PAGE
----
How To Prepare Your Spa For Cold Weather
Spa owners already know this: when summer ends, hot tub usage heats up. The weather gets cooler, kids start new sports activities, and in general, everyone spends more time at home. It’s prime season for spas and hot tubs, so make sure yours is ready for action.
Consider these tips:
Start of a new season is a good time to check the filters – replace them if needed for maximum operating efficiency.
Clean your filter regularly on the recommended manufacturer’s basis. Dirty filters are often the cause of bacteria build-up and other water issues, which can cause health problems in spa-users.
It’s good practice to clean your filters every time you drain and refill your spa. Not only because a clean filter promotes cleaner water and reduces cloudiness, but also because it increases the longevity of the filter itself. With regular cleaning, your filter should be replaced about once every 6 months. So, if you replaced your filter in the spring, it’s time for a new one.
2. OZONE GENERATOR
To maintain water quality, check the levels of pH, total alkalinity, hardness, and chlorine or bromine in your water before each use. Adjust as needed if you don’t use an ozone generator. An ozone generator is a water purifier that sprays ozone gas into the water – significantly reducing, but not totally eliminating, the need for chemicals.
3. SHELL, CABINET, AND COVER
Clean your cabinet, hot tub surface, and cover according to the manufacturer’s instructions. If snow is an issue in your area: A plastic tarp over the cover can prevent snow shovel damage.
Is your cover in good shape or is it time for a replacement? Your spa cover prevents leaves and dirt from getting into the water, and it keeps the heat inside to conserve energy.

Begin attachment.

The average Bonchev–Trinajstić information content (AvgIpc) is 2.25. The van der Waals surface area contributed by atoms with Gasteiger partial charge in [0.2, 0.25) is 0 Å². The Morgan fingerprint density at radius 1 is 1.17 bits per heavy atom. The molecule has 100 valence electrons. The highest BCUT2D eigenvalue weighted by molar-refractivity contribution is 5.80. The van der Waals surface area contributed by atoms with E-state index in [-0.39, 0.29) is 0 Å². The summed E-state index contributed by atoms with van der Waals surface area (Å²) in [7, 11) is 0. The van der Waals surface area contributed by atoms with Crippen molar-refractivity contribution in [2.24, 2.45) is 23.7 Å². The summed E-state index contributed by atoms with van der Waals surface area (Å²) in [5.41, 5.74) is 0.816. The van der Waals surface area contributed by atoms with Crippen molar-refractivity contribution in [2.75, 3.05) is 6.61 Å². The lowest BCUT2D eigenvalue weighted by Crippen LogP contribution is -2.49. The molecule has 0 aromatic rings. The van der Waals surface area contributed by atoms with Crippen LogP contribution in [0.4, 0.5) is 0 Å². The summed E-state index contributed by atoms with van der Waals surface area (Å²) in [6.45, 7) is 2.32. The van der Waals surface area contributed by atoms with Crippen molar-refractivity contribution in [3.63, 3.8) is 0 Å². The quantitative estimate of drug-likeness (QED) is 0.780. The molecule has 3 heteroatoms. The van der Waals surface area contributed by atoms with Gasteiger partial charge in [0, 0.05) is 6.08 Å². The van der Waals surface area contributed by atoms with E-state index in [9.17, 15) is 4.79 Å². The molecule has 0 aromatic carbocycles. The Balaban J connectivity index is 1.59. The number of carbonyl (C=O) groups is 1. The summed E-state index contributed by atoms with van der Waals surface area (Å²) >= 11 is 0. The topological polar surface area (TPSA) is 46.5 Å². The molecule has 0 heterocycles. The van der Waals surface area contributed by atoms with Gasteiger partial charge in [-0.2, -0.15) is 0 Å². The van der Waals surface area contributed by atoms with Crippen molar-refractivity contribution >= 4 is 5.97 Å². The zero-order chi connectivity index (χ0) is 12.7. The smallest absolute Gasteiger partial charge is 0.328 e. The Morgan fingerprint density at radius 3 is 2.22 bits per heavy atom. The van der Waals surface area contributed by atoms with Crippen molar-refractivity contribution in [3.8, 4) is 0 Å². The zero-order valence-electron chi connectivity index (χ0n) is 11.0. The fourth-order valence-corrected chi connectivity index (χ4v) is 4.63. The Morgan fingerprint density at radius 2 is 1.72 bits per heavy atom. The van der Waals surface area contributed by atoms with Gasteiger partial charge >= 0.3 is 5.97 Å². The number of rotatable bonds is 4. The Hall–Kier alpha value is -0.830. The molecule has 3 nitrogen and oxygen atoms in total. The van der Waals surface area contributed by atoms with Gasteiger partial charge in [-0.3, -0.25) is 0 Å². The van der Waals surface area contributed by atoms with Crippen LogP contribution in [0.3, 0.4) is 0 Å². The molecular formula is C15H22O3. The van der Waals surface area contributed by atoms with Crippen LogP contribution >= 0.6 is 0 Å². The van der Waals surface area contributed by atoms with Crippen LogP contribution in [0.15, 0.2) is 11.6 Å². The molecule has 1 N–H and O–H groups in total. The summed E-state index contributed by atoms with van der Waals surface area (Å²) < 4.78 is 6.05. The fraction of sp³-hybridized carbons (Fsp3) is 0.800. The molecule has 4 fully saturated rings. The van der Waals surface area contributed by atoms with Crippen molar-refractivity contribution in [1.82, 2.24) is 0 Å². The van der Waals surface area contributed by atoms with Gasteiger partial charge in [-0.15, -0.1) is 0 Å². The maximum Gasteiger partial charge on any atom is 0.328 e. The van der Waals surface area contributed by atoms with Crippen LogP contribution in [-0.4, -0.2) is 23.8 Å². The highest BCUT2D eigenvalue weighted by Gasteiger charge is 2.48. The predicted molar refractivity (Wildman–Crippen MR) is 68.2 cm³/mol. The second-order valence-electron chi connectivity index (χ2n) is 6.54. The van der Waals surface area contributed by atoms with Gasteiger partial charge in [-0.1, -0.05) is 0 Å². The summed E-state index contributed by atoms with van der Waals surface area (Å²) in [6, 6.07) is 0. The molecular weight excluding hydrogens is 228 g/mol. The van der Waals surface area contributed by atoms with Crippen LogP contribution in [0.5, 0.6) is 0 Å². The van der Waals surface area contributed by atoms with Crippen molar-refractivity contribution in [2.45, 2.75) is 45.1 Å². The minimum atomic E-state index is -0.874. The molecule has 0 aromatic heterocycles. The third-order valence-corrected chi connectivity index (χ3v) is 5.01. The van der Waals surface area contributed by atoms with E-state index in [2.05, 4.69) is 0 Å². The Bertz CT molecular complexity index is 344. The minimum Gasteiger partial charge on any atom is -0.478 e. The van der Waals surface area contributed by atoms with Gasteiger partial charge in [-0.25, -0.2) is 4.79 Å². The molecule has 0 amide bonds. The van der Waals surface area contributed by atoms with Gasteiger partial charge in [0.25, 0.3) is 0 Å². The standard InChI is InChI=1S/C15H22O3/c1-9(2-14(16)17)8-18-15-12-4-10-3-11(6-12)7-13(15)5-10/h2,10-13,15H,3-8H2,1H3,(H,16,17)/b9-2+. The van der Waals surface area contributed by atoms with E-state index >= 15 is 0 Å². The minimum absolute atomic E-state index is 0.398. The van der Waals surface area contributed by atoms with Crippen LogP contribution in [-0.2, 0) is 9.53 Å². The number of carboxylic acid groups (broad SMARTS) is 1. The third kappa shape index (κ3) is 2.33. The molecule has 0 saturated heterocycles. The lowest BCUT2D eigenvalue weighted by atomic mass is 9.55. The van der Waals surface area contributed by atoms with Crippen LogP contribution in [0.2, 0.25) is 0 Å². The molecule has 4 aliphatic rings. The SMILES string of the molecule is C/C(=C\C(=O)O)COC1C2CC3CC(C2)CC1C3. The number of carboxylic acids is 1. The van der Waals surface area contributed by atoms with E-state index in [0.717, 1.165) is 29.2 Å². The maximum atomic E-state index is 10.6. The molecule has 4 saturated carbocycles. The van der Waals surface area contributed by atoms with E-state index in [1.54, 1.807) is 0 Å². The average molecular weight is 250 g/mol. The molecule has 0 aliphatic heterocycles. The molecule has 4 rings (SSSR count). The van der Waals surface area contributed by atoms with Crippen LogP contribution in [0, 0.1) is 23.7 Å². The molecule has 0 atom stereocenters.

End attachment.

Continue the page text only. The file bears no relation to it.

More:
Early fall is the perfect time to clean and treat your spa cover for the coming cold season!
To properly clean your cover:
Hose down the vinyl to loosen dirt and grime.
Apply gentle non-abrasive oil-free cleaner on a rag or soft sponge.
Wipe off dirt and grime, regularly hosing off rag or sponge to prevent smearing.
After the cover is dry, apply an alcohol and oil-free protectant.
4. CHANGE IT UP
Depending on the use of your spa, plan to change the water completely about every 60 to 90 days. Chemicals can’t protect you properly in water that is old and used often.
SPA SYSTEM FLUSHING
Flushing your spa plumbing system prior to draining will save you time in the long run by eliminating scum build-up in the pipes which often cause water balancing problems if left unchecked. We recommend Spa System Flush for its unsurpassed cleaning performance and economical price.
Always start your hot tub draining procedure by shutting off the heater and powering off the spa, then switching off the power service at the breaker panel or disconnect box for safety. Once the power is shut off to your tub, you can resume your normal training routine.
Before refilling your spa, take time to wipe down the shell with a rag and gentle non-foaming cleanser. This will remove the remaining contaminants and help you to start your hot tub with cleaner clearer water. If you have well water or live in an area with hard water, consider using a hose-end pre-filter to filter out excess minerals and other small particles before they enter the spa. A pre-filter can also prevent hard-to-remove waterline stains and scale build-up on the equipment.
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